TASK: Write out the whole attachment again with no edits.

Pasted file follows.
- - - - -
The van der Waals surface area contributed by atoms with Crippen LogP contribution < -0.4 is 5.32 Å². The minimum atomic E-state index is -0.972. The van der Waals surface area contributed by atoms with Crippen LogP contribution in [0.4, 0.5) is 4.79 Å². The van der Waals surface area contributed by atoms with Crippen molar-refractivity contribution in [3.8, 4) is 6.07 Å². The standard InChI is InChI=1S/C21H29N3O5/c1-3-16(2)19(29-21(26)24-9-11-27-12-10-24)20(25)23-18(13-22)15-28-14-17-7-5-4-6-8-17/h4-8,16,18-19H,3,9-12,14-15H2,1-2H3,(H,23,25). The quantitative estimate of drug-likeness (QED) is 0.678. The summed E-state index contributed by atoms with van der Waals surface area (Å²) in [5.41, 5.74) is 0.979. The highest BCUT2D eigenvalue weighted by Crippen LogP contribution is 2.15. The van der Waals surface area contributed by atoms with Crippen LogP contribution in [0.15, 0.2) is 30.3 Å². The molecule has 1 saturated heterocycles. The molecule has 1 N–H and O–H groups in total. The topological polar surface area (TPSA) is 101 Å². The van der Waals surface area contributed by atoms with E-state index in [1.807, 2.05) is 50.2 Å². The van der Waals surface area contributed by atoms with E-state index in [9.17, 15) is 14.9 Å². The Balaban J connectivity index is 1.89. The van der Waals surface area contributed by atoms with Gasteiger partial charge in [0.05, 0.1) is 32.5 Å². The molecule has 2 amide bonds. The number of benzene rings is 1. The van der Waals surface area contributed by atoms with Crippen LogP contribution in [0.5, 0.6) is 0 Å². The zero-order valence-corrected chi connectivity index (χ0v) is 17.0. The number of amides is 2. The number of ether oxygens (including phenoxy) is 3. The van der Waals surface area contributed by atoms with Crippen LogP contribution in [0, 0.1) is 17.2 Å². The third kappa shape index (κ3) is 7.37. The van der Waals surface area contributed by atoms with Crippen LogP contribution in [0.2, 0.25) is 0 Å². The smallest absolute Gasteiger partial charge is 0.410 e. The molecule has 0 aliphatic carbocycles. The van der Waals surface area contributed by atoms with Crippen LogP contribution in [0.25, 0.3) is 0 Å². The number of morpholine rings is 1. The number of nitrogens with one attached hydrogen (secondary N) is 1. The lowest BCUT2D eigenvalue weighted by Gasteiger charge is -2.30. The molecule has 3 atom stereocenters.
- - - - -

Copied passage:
The van der Waals surface area contributed by atoms with Crippen LogP contribution < -0.4 is 5.32 Å². The minimum atomic E-state index is -0.972. The van der Waals surface area contributed by atoms with Crippen LogP contribution in [0.4, 0.5) is 4.79 Å². The van der Waals surface area contributed by atoms with Crippen molar-refractivity contribution in [3.8, 4) is 6.07 Å². The standard InChI is InChI=1S/C21H29N3O5/c1-3-16(2)19(29-21(26)24-9-11-27-12-10-24)20(25)23-18(13-22)15-28-14-17-7-5-4-6-8-17/h4-8,16,18-19H,3,9-12,14-15H2,1-2H3,(H,23,25). The quantitative estimate of drug-likeness (QED) is 0.678. The summed E-state index contributed by atoms with van der Waals surface area (Å²) in [5.41, 5.74) is 0.979. The highest BCUT2D eigenvalue weighted by Crippen LogP contribution is 2.15. The van der Waals surface area contributed by atoms with Crippen LogP contribution in [0.15, 0.2) is 30.3 Å². The molecule has 1 saturated heterocycles. The molecule has 1 N–H and O–H groups in total. The topological polar surface area (TPSA) is 101 Å². The van der Waals surface area contributed by atoms with E-state index in [1.807, 2.05) is 50.2 Å². The van der Waals surface area contributed by atoms with E-state index in [9.17, 15) is 14.9 Å². The Balaban J connectivity index is 1.89. The van der Waals surface area contributed by atoms with Gasteiger partial charge in [0.05, 0.1) is 32.5 Å². The molecule has 2 amide bonds. The number of benzene rings is 1. The van der Waals surface area contributed by atoms with Crippen LogP contribution in [0.5, 0.6) is 0 Å². The zero-order valence-corrected chi connectivity index (χ0v) is 17.0. The number of amides is 2. The number of ether oxygens (including phenoxy) is 3. The van der Waals surface area contributed by atoms with Crippen LogP contribution in [0, 0.1) is 17.2 Å². The third kappa shape index (κ3) is 7.37. The van der Waals surface area contributed by atoms with Crippen LogP contribution in [0.2, 0.25) is 0 Å². The smallest absolute Gasteiger partial charge is 0.410 e. The molecule has 0 aliphatic carbocycles. The van der Waals surface area contributed by atoms with Crippen LogP contribution in [0.25, 0.3) is 0 Å². The number of morpholine rings is 1. The number of nitrogens with one attached hydrogen (secondary N) is 1. The lowest BCUT2D eigenvalue weighted by Gasteiger charge is -2.30. The molecule has 3 atom stereocenters.